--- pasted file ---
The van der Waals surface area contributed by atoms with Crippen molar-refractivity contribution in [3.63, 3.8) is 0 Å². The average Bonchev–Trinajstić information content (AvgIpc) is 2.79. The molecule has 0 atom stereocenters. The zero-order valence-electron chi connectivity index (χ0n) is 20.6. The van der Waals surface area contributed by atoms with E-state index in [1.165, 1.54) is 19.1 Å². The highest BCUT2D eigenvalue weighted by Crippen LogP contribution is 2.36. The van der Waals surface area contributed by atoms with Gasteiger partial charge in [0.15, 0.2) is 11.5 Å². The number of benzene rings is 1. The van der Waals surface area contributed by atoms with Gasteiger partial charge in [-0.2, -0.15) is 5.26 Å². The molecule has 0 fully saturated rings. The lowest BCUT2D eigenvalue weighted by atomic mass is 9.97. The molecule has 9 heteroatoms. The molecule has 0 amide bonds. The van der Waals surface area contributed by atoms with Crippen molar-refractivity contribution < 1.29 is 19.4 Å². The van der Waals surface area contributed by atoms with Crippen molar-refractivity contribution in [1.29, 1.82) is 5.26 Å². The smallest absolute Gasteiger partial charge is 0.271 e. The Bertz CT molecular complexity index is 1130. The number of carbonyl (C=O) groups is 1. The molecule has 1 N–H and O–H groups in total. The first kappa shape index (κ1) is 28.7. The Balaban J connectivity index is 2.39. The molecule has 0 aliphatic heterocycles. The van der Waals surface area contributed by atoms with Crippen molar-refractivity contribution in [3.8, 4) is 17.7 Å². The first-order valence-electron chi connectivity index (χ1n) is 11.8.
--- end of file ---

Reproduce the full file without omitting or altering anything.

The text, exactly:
The van der Waals surface area contributed by atoms with Crippen molar-refractivity contribution in [3.63, 3.8) is 0 Å². The average Bonchev–Trinajstić information content (AvgIpc) is 2.79. The molecule has 0 atom stereocenters. The zero-order valence-electron chi connectivity index (χ0n) is 20.6. The van der Waals surface area contributed by atoms with E-state index in [1.165, 1.54) is 19.1 Å². The highest BCUT2D eigenvalue weighted by Crippen LogP contribution is 2.36. The van der Waals surface area contributed by atoms with Gasteiger partial charge in [0.15, 0.2) is 11.5 Å². The number of benzene rings is 1. The van der Waals surface area contributed by atoms with Gasteiger partial charge in [-0.2, -0.15) is 5.26 Å². The molecule has 0 fully saturated rings. The lowest BCUT2D eigenvalue weighted by atomic mass is 9.97. The molecule has 9 heteroatoms. The molecule has 0 amide bonds. The van der Waals surface area contributed by atoms with Crippen molar-refractivity contribution < 1.29 is 19.4 Å². The van der Waals surface area contributed by atoms with Crippen molar-refractivity contribution in [1.29, 1.82) is 5.26 Å². The smallest absolute Gasteiger partial charge is 0.271 e. The Bertz CT molecular complexity index is 1130. The number of carbonyl (C=O) groups is 1. The molecule has 1 N–H and O–H groups in total. The first kappa shape index (κ1) is 28.7. The Balaban J connectivity index is 2.39. The molecule has 0 aliphatic heterocycles. The van der Waals surface area contributed by atoms with Crippen molar-refractivity contribution in [3.8, 4) is 17.7 Å². The first-order valence-electron chi connectivity index (χ1n) is 11.8.